This made me realise that the doctrine of the major religions of the world, at least in terms of materialism, is more or less the same: work hard, but leave the rewards in the hands of the Almighty.
This conjecture that the result of hard work solely rests in the hands of God inherently assumes that we live in a deterministic universe.
If we live in a deterministic universe, then free will is just an illusion. This line of reasoning finally leads to the conclusion that if hard work and good karma are desirable but good results in terms of material gain cannot be achieved by our sheer willpower but resides in the will of God, then material gains can be considered a kind of reward given to us by the deity based on some unknown criteria. Thus, if material gain is a reward from the Almighty, then it is desirable for mere mortals to desire it.
If the desire for material possession is in tune with God's intention, then it begs the question, how much desire should one possess? This is where, I believe, the Almighty has dealt us with a bad hand because the human desire for material gain and its reincarnation in the form of lust, power, possession and influence is infinite.
Since we live in a deterministic world, we cannot do anything to assuage this infinite desire, which further leads us to conclude that in the same way that God has chosen a few of us to acquire wealth, he has chosen a few among us to actually inherit wealth in the "right amount". As such, humans who are poor due to lack of property and its intangible derivatives are in the same shoes with people who are enamoured with its opulence - both groups cannot enjoy wealth and power in their true essence.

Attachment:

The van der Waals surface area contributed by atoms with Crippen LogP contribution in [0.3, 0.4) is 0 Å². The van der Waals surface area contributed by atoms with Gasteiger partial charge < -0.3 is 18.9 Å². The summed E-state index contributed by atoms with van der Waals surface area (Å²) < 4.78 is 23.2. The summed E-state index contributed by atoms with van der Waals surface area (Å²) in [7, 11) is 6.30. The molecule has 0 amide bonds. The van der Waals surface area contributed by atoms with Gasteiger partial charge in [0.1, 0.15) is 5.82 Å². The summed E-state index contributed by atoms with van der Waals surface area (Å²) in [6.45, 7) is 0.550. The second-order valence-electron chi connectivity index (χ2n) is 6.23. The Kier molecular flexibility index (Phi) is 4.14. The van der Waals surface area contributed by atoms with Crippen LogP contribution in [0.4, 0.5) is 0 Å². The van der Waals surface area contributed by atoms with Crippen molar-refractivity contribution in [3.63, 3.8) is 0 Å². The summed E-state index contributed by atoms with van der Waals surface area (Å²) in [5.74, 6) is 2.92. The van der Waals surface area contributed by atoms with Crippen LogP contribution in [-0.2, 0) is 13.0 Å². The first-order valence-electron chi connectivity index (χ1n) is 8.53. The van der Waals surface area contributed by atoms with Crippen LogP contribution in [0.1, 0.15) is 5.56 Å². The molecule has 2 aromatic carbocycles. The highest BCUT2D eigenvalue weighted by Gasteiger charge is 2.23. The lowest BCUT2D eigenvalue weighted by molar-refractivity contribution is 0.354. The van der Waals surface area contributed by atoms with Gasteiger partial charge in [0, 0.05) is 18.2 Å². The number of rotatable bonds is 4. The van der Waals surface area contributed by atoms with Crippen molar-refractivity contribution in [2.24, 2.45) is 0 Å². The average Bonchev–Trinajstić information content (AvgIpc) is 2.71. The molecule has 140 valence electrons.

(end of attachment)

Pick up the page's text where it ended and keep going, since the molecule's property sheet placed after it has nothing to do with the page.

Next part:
To desire anything in the right amount is to be conscious of the entity that we desire. When we are conscious, we are aware, and this awareness makes us attune to the energy that the entity is exuding. This alignment of one's awareness with one's desire for material gain can be termed as material self-consciousness, and it is an integral part of the non-dual universe.
To try to disassociate with this entity is akin to removing ourselves from the very fabric of our existence.
This can lead to emptiness and void, which cannot be replaced by other entities.
To conclude, both the lack of material possession as well as its abundance leads to some form of human suffering. My desire to completely abandon the riches left a void that I am starting to fill. But as I embark on this journey, I am worried that I might saturate my bucket with designer brands while abandoning love, poetry, paintings, empathy, compassion and humbleness.
The non-dual universe consists of everything and disproportionate desire and possession of anything - tangible as well as intangible - can only lead to an emptiness and even more desire to fill that emptiness.
The correct course of action is to find the right balance, which is easier said than done.
Pathak is education management consultant" at Islington College
A version of this article appears in the print on April 18, 2022, of The Himalayan Times.